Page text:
“Know” or “You Might Think You Know, But You Have No Idea”

There were times when this word used to drive me crazy.

            I’d be reading a book, and come across a line like, “In that instant, Janet knew that she was going to die.” But then Janet didn’t die! And I would feel frustrated enough to growl at the page, because how could the writer claim that Janet knew something if she was wrong? As a too-philosophical-by-half character of mine named Logan once questioned, “Can one know a lie?” I certainly didn’t see how one could!

An old sketch of Logan with a quote that tells you much.

            And keep in mind, you’re talking to (or, uh, reading… from?…) a self-motivated perfectionist. I want everything I do to be right – no, beyond right. Obviously, I’ve figured out by now that perfection is unattainable; one can (and, I maintain, should) strive for it, but there’s something to be said for learning to be content with “good enough”. I’m still learning that. I’ll probably always hate to be wrong, I’ll garner no pleasure from anyone else’s being wrong, and knowing that this author of Janet’s was perpetuating wrongness rubbed me completely the wrong way and without fail incurred my silent wrath. (Thought I wouldn’t work in another of the seven deadly sins? Think again! Last one for a while, though, probably.)

“…But that’s the funny thing about


We all of us know both more and less than we think we do.

Sometimes you can know

and not know it.

Other times, you can know that you know,

and still be wrong.”

            Quoting Logan again. And the guy, as he usually is, was right. I’d been thinking of the word “know” purely in the “to possess knowledge, understanding, or information” sense. As far as I was concerned, if it wasn’t true, you couldn’t know it. But according to my dictionary, Janet’s “knowing” that she was going to die and my “knowing” that she was wrong was the same kind of perfectly valid “know” – “to regard as true beyond doubt”.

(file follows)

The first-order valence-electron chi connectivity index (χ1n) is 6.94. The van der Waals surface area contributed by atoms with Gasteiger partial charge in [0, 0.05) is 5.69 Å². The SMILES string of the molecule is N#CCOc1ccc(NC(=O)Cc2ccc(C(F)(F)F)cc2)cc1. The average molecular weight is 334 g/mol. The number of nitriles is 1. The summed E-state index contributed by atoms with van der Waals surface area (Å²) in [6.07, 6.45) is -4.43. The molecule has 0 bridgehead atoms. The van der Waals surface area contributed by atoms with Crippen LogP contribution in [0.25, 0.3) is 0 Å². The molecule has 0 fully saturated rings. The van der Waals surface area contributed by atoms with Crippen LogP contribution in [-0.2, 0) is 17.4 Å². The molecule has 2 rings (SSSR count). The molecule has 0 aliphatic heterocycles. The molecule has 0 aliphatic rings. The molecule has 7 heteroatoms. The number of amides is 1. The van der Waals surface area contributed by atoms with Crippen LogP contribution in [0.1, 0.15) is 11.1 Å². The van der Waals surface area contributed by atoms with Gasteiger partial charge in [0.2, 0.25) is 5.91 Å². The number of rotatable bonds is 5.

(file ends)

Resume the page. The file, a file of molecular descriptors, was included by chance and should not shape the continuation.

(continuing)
The fact is, “know” has quite a few definitions. It can mean “to have a practical understanding of, as through experience; be skilled in” (e.g., I know how to write). It can mean “to perceive as familiar; recognize” (Hey, I know that song!…). It can mean “to be able to distinguish; recognize as distinct” (Arrgh, these landlubbers don’t know the crow’s nest from Davy Jones’ locker!). And there’s more where that came from.

            So, the bad news: Perfectionist Me was wrong. The good news: Well, now we all know a little more, don’t we, Janet?

10 thoughts on ““Know” or “You Might Think You Know, But You Have No Idea”

  1. I love learning new things, like math concepts, and discovering that I actually already *knew,* but had just never thought about the formula. Science works that way too sometimes.
    I also know that I don’t know everything. I’ve got to be wrong about some things; I just don’t know what those things are!

    • It’s fun, having new stuff to know — although knowing that you’ve been knowing *wrong* can be a little less fun than otherwise! Oh well, it keeps me humble. (:

  2. I still think the phrase “Janet knew she was about to die” is better and more accurate if reworded along the lines of “There was no doubt in her mind that she was about to die” or “Janet absolutely believed she was about to die.” So give Perfectionist You some props.

    • Thank you; I agree. The one way yet be techinically correct (and perhaps more dramatic, which is likely what this hypothetical writer was going for), but the others are truer. And I’m all for truth in fiction!

  3. It seems melodramatic for a narrator to say a character “knows” she is going to die. I feel there are better ways to build suspense with scene to make the reader feel Janet’s impending doom without saying something like this. The narrator could also put us in the character’s head and let the character speak (or think) for herself, as in: “I’m going to die,” thought Janet. Then we “know” Janet can be wrong, whereas if the narrator says Janet “knows” something, we feel we feel misled if she doesn’t.

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